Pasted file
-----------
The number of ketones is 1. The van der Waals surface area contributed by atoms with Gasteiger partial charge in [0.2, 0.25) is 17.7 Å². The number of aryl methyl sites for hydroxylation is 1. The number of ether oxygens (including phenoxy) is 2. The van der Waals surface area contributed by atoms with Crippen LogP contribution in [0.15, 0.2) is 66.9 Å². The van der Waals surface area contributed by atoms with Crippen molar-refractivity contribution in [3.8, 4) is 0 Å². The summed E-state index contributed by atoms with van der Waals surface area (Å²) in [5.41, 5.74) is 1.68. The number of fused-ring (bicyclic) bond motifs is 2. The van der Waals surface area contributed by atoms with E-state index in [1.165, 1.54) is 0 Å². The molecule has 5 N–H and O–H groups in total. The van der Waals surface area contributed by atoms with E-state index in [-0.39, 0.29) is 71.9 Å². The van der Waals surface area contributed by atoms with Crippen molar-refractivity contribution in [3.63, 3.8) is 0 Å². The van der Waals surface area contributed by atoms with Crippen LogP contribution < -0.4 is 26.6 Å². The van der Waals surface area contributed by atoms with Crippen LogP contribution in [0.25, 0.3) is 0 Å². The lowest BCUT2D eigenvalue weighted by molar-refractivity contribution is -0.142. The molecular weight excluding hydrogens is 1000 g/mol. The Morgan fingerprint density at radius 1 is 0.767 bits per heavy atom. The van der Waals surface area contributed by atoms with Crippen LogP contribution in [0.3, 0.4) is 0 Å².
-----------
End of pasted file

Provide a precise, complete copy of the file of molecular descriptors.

The number of ketones is 1. The van der Waals surface area contributed by atoms with Gasteiger partial charge in [0.2, 0.25) is 17.7 Å². The number of aryl methyl sites for hydroxylation is 1. The number of ether oxygens (including phenoxy) is 2. The van der Waals surface area contributed by atoms with Crippen LogP contribution in [0.15, 0.2) is 66.9 Å². The van der Waals surface area contributed by atoms with Crippen molar-refractivity contribution in [3.8, 4) is 0 Å². The summed E-state index contributed by atoms with van der Waals surface area (Å²) in [5.41, 5.74) is 1.68. The number of fused-ring (bicyclic) bond motifs is 2. The van der Waals surface area contributed by atoms with E-state index in [1.165, 1.54) is 0 Å². The molecule has 5 N–H and O–H groups in total. The van der Waals surface area contributed by atoms with E-state index in [-0.39, 0.29) is 71.9 Å². The van der Waals surface area contributed by atoms with Crippen molar-refractivity contribution in [3.63, 3.8) is 0 Å². The van der Waals surface area contributed by atoms with Crippen LogP contribution < -0.4 is 26.6 Å². The van der Waals surface area contributed by atoms with Crippen LogP contribution in [0.25, 0.3) is 0 Å². The lowest BCUT2D eigenvalue weighted by molar-refractivity contribution is -0.142. The molecular weight excluding hydrogens is 1000 g/mol. The Morgan fingerprint density at radius 1 is 0.767 bits per heavy atom. The van der Waals surface area contributed by atoms with Crippen LogP contribution in [0.3, 0.4) is 0 Å².